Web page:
Residents participated in the Blueprint Communities* program to engage their neighbors and co-create strategic plans for their future. Read their community case study.

Monticello Neighborhood of Clarksburg

Residents participated in the Blueprint Communities* program to engage their neighbors and co-create strategic plans for their future. Watch their community documentary.

New Martinsville

Residents participated in the Blueprint Communities* program to engage their neighbors and co-create strategic plans for their future. Read their community case study.

Systemic Change

2021 became a time period of catalytic potential as we saw years of investment into our core strategies to enact systemic change yield new results. Our strategic focus areas include policy, communications, and supporting the community economic development system in leveraging unique financing opportunities such as the Appalachian Regional Commission’s POWER Initiative and Opportunity Zones.

In addition, through our strategic policy support role within the Abandoned Properties Coalition, The Hub successfully advanced two key objectives: the creation of a statewide land bank at the West Virginia Land Stewardship Corporation and extension of the state’s Historic Rehabilitation Tax Credit. 

Through the Opportunity Appalachia program, 6 catalytic community projects located in WV-based Opportunity Zones received $250,000 for pre-development technical assistance. Three projects received additional private funding as a result of program participation.

Community Coaching

In 2021, we accompanied 16 communities through our in-depth, professional coaching programs. In addition to leaning into coaching and financing opportunities offered through these programs, participating communities leveraged an additional $2.8 million in funding on their own for community economic development projects. While participating in our entry-level coaching program, Cultivate WV, Montgomery and Smithers realized momentum-building success through access to $40,000 in seed funding for projects like farmers markets, public art, wayfinding, community events, and development of a trail system.

Six communities, Lewis County, Kingwood, Meadow River Valley, Monticello neighborhood in Clarksburg, New Martinsville and Parsons, graduated the intermediate planning program Blueprint Communities* with strategic plans in place. We also launched a new round of HubCAP, our flagship community economic development program, in six towns located in the Monongahela National Forest region: Cowen, Franklin, White Sulphur Springs, Elkins, Marlinton, and Petersburg.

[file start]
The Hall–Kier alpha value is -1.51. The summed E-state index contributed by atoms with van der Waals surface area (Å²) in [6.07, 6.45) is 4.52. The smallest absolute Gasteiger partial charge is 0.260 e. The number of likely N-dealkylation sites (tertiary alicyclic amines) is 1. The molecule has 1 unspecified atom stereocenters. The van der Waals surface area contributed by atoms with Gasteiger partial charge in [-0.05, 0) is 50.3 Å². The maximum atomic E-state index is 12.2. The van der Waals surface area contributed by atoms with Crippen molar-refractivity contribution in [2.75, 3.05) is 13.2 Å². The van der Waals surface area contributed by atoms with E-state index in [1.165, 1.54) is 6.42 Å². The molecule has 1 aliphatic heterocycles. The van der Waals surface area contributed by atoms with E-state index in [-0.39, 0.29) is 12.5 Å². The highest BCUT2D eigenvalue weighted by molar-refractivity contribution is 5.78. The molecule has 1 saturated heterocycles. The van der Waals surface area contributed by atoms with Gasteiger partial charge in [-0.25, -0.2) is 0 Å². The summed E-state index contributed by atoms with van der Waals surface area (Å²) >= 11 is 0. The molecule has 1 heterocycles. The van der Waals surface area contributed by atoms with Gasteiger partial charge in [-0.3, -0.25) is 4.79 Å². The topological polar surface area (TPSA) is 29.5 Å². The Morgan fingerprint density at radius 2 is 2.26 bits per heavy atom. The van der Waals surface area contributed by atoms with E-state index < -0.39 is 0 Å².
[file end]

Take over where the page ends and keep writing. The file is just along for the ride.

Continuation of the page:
Elkins

Residents participated in round 4 of The Hub’s capstone Communities of Achievement program with a focus on building local recreational economies. 

A core team led by Woodlands Development Group also participated in Opportunity Appalachia, receiving technical assistance to support a community development project located in an Opportunity Zone.

Franklin

Residents participated in round 4 of The Hub’s capstone Communities of Achievement program with a focus on building local recreational economies.

Marlinton

Residents participated in round 4 of The Hub’s capstone Communities of Achievement program with a focus on building local recreational economies.

Petersburg

Residents participated in round 4 of The Hub’s capstone Communities of Achievement program with a focus on building local recreational economies.

White Sulphur Springs

Residents participated in round 4 of The Hub’s capstone Communities of Achievement program with a focus on building local recreational economies.

Charleston

A core team led by Crawford Holdings, LLC participated in Opportunity Appalachia, receiving technical assistance to support a community development project located in an Opportunity Zone.

Huntington

Core teams led by Thundercloud, Inc. and the City of Huntington participated in Opportunity Appalachia, receiving technical assistance to support community development projects located in Opportunity Zones.

Grafton

A core team led by Unleash Tygart, Inc participated in Opportunity Appalachia, receiving technical assistance to support a community development project located in an Opportunity Zone.

Leadership Development

As hundreds of people began to engage in our virtual training activities in 2020, we saw a critical opportunity to scale and deepen our impact. This year, The Hub team developed an accessible, virtual platform with options for self-guided and group learning activities as well as professional coaching.

Kickstart Communities is now the crux of our efforts to bring new people into the work and grow their leadership. These activities now form the foundational stages of a Community Leadership Development Pipeline to move motivated residents from seeing the challenges in their communities to proactively collaborating to resolve them.

Cowen

Residents participated in round 4 of The Hub’s capstone Communities of Achievement program with a focus on building local recreational economies. Read their community case study.